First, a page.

To Zombie's credit, the film's music, as usual, is unique and effective, though the tracks here are far too disjointed to really create any kind of unified mood. He makes great use of the New England exteriors as well, which makes it a shame that so much of the movie goes down in Heidi's apartment where he basically just redoes visually what Polanski and Kubrick have already done better. He also films Sheri Moon Zombie's butt really well, and I don't mean that in a snide way. In fact, if anything in the film actually comes across well, it's Zombie's sincere affection for her wife, which, for me, made up for her sometimes uneven (though never terrible) performance. As usual, he puts a number of cult character actors in the film, including Sid Haig, Dee Wallace and Maria Conchita Alonso, but the only person who really elevates the movie is Bruce Davidson, whose energetic performance injects some much-needed life into the movie.

To be clear, I'm not some rabid geek with knives out for Zombie. I've been rooting for him as a director ever since I saw the trailer for House of a Thousand Corpses. Here was a guy who clearly loved a lot of great movies, and whose superstar musician status seemed to have earned him the caché to go wild and deliver extreme cinema for a new generation. Then I saw the movie. Rather than the beginning of a new era of horror, it felt like a limp retread of Texas Chainsaw Massacre with more lame jokes and guns. I went into The Devil's Rejects with an open mind (and slightly lower expectations) and was again disappointed; the film was far too deliberate and calculated to work as a grindhouse entry, and simultaneously way too shallow and obnoxious to hold a candle to the films of Sam Peckinpah and Arthur Penn, which Zombie seemed to be channeling. I never did get through those Halloween remakes.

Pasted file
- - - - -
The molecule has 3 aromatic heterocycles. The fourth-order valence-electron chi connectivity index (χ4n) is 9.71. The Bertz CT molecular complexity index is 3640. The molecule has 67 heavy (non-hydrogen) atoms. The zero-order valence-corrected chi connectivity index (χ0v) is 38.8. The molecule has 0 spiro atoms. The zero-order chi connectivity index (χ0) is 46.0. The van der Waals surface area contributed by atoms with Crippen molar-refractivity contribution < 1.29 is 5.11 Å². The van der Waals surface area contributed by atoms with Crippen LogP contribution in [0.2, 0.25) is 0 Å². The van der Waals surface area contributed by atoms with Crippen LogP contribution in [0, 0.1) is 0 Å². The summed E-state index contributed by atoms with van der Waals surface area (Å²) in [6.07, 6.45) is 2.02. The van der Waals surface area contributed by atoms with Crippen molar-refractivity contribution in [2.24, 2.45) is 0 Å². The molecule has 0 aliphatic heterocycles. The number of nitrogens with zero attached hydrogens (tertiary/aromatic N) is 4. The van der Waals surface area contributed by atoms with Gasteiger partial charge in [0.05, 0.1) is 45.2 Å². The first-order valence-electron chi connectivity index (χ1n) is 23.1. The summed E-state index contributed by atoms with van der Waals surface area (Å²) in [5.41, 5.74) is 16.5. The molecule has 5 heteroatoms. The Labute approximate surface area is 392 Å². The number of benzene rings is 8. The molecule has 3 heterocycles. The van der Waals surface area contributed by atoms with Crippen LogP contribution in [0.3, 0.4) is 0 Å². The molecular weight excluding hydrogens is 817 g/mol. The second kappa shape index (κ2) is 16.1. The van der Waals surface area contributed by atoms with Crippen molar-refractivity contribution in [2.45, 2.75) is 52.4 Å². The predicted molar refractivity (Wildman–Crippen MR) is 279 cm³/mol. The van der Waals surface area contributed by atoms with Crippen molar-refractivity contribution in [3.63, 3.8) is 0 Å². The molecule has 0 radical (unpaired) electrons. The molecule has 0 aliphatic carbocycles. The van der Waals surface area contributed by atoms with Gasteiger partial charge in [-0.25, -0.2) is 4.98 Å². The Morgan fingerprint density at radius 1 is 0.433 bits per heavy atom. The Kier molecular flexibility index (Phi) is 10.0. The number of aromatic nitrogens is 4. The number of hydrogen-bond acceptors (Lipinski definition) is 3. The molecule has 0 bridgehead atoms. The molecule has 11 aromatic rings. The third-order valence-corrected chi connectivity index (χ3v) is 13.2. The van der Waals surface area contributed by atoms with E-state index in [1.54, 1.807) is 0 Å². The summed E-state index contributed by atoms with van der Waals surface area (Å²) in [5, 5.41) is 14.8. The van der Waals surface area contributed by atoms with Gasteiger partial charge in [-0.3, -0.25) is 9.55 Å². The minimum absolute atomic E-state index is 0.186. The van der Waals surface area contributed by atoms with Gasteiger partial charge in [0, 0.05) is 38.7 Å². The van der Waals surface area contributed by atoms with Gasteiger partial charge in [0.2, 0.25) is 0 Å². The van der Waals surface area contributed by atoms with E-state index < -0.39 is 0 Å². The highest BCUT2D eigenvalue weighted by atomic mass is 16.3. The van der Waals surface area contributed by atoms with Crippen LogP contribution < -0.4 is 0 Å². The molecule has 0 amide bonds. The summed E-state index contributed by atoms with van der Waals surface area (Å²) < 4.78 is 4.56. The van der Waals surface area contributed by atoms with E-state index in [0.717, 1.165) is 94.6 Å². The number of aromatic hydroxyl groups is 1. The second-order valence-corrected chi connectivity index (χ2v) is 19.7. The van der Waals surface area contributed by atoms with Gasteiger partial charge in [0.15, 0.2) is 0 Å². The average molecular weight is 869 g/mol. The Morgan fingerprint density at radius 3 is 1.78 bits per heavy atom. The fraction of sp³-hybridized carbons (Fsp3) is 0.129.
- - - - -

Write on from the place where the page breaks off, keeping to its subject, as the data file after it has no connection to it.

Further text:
This movie, like his others, makes me think that Zombie probably has a really cool DVD collection, and that I would probably enjoy talking to him about movies and maybe watching a double feature of Messiah of Evil and Rosemary's Baby. But for whatever reason, he can't seem to capture in his own films what makes all those great movies of yesteryear work. I'll admit that I had a bit more affection for this film than his others, though it is, I think, a worse movie. But something about the combination of ineptitude and the sincerity with which he depicts Heidi's downfall made me smile when I looked back on it. That's not to say I had an easy time staying awake during the movie itself, though. 
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  • Josh

    In a side note, '...Corpses' is definitely more Spider Baby than anything. The last act of the film is the best. I hear this TCM reference all the time but don't see it. Why? Because it was a family of psychopaths? That hardly makes it a rip of TCM. I have zero interest in his movies after '...Corpses' and I am not a fan of his music but this one, whether it succeeds or not, IS a change in pace and style for him. I don't think you are doing a good job of unbiased criticism by completely ignoring that fact. The references you mention are the same EVERY review mentions so you added nothing new there which is a shame considering this is a horror site. Clearly, you have a preconceived notion/gathered animosity for the guy. As a reader hoping to get a review that told me something, I am disappointed. You threw Messiah of Evil and Evilspeak in there as though we are supposed to be impressed that you know them.I would hope you do! I have to agree with marshottentot, the cynical aspect of this review is hammered over and over ,which is ironic, considering you talk about how the visuals are uninspired overkill. I hope, this film polarizes his regular audience into losing interest. Maybe then he can continue moving in this direction and away from his hillbilly garbage.